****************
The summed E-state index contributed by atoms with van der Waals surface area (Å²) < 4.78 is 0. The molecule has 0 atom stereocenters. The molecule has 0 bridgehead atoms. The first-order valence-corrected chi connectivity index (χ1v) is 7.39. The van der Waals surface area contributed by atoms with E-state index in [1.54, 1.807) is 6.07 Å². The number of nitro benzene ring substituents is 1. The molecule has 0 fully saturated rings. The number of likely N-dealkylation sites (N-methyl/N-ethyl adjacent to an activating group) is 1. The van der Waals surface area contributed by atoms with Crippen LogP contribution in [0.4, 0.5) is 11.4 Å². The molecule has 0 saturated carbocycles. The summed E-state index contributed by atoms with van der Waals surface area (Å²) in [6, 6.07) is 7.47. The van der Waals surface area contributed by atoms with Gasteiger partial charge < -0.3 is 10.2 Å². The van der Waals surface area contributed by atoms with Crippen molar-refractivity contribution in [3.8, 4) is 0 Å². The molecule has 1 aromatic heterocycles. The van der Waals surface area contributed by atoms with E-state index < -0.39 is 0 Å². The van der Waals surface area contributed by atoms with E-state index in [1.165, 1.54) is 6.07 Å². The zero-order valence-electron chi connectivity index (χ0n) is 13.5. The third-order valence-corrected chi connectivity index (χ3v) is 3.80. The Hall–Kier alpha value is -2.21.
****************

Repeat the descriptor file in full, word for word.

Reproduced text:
The summed E-state index contributed by atoms with van der Waals surface area (Å²) < 4.78 is 0. The molecule has 0 atom stereocenters. The molecule has 0 bridgehead atoms. The first-order valence-corrected chi connectivity index (χ1v) is 7.39. The van der Waals surface area contributed by atoms with E-state index in [1.54, 1.807) is 6.07 Å². The number of nitro benzene ring substituents is 1. The molecule has 0 fully saturated rings. The number of likely N-dealkylation sites (N-methyl/N-ethyl adjacent to an activating group) is 1. The van der Waals surface area contributed by atoms with Crippen LogP contribution in [0.4, 0.5) is 11.4 Å². The molecule has 0 saturated carbocycles. The summed E-state index contributed by atoms with van der Waals surface area (Å²) in [6, 6.07) is 7.47. The van der Waals surface area contributed by atoms with Gasteiger partial charge < -0.3 is 10.2 Å². The van der Waals surface area contributed by atoms with Crippen molar-refractivity contribution in [3.8, 4) is 0 Å². The molecule has 1 aromatic heterocycles. The van der Waals surface area contributed by atoms with E-state index < -0.39 is 0 Å². The van der Waals surface area contributed by atoms with E-state index in [1.165, 1.54) is 6.07 Å². The zero-order valence-electron chi connectivity index (χ0n) is 13.5. The third-order valence-corrected chi connectivity index (χ3v) is 3.80. The Hall–Kier alpha value is -2.21.